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11th Oct 2017

Life as a female soldier in the Irish Defence Forces: ‘challenging but rewarding’

“Don’t think you can’t do it just because you’re a woman”.

She’s marched for miles, spent six months on an overseas mission in Lebanon and is now on a Potential Non-Commissioned Officers Course (PNCOs Course)…meet Donna, our kick-ass female soldier.

Being a soldier is not your average nine-to-five job – long days are spent replicating real-life combat situations, away from family and everything that is familiar to you.

And while that’s a turn-off for some people, Donna has relished every moment of her seven years in the Army and wears her colours proudly. “The pride of representing Ireland on a day to day basis and wearing the Tri Colour is a great feeling. Some challenges include time away from family and some courses are tough but very enjoyable and rewarding, in particular when you are helping people or learning new skills.”

Donna has always wanted to become a soldier but when it came to signing up her family were reluctant to see her make the move “because it would be too hard” – but she was determined and successfully completed her recruit training and three star course to make it to where she is today – training to become a junior leader in the Defence Forces.

The fact that there are more men than women in the Defence Forces doesn’t faze her and she is keen to echo this sentiment to every woman out there. “Everyone starts off fresh and don’t think you can’t do it just because you are a woman, everyone is encouraged to reach their own potential.”

Being a team player trumps fitness when it comes to success in the Military. “People always think fitness is the number one priority, but that’s not it, it’s about being honest and a real team-player.” However, fitness is an advantage for new recruits and they must pass a physical test during the recruitment process.

So, what does a day in the life of the Army entail for Donna?

No day is ever the same for a soldier but Donna’s day always starts with a check parade, followed by an inspection. “After this we generally go on to a PT (physical training) parade. Usually we conduct a battle PT which involves running long distances with equipment that weighs in excess of 40lbs and a weapon but we build up to this level during training. This gets topped up with logs and stretchers to improve our robustness. After PT we usually attend lectures”.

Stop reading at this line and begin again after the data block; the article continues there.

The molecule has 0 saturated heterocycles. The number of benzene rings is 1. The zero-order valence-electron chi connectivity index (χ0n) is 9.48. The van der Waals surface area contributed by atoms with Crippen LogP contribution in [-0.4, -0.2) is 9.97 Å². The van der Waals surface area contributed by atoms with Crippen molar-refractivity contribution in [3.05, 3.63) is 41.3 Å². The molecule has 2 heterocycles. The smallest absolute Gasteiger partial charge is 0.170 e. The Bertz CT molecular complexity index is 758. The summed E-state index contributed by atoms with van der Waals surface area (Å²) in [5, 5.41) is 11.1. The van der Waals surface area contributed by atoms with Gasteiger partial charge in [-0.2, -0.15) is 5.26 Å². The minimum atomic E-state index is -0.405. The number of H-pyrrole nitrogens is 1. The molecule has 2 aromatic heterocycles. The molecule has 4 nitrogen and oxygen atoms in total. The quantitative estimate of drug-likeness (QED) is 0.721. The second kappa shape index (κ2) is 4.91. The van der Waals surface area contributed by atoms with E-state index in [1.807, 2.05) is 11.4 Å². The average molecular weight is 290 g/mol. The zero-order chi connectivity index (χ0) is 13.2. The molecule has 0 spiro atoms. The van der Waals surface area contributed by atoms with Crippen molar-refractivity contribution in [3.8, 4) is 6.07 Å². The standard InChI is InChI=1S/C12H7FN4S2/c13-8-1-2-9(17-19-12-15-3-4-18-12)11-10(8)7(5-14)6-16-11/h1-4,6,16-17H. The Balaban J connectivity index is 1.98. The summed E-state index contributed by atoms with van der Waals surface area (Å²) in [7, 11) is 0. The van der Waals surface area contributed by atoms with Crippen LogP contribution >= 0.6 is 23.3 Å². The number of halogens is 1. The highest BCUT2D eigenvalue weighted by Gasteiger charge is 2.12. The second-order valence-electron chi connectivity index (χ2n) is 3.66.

“There really are no two days the same in the Defence Forces, I am currently on a PNCO’s course, we have completed lessons in the classroom, been on exercise in the Glen of Imaal and are developing our leadership and problem solving skills. In my day to day job in the 7 Infantry Battalion my job is to maintain the personnel management system (PMS) on a daily basis.”

Life in the military can be demanding, but she still gets to enjoy a Netflix binge or a night out like the rest of us. “I still find time to have a social life if I’m not on duty or on exercise. I find it important to unwind after a hard week of training.”

Pre-army life for Donna saw her training to become a fitness instructor but being in the army “instilled a level of discipline and maturity” in her that she didn’t have before.

Since her induction, Donna has completed a range of tactical and administrative courses such as; Field Artillery Gunners Course, Infantry Dismount Course, PMS Course, Data Protection and CCTV Operatives Course. Donna is currently undergoing a PNCO Course in 2 BTC to qualify as a junior leader within the organisation – the army is a real opportunity to learn.

Donna also served on an overseas peacekeeping mission with 106 Infantry Battalion to Lebanon where she spent six months patrolling villages and UN camps. “I was in Lebanon in 2011 and completed a six month tour of duty with the 106 Infantry Battalion. I was part of Recce Group, we completed patrols daily in MOWAGS which involved us patrolling different villages and other UN camps. I also conducted regular barrack security duties whilst not on patrol.”

But, Donna’s proudest army moment to date is taking part in the 1916/2016 Commemorative Parade taking great pride in being part of such an important historical event”.

Defence Forces launch recruitment campaign – could you pass the test?

15 weeks of intense training go into making every Irish Army Private.

Training involves both a physical and academic aspect. “The physical aspect is very robust but this is essential as it is building you up for tactics at the later stages of the course. The academic aspect of the course involves lectures and different modules that are required to become an instructor and a leader within the Defence Forces.

The fitness test consists of a two mile run, sit ups and press ups depending on age and gender (women and over 40 males are allowed to complete modified press ups).

Defence Forces launch recruitment campaign.

The Defence Forces is a representation of Irish Society and we must reflect those we serve, as such the Defence Forces are eager to recruit males and females from all communities. The Defence Forces offers an opportunity to travel the world while representing your country on an international stage, and obtaining first class education and training along the way. While physical fitness is an important element of the Defence Forces, there is so much more to it than that, our soldiers, sailors and airwomen are taught a range of skills throughout their careers.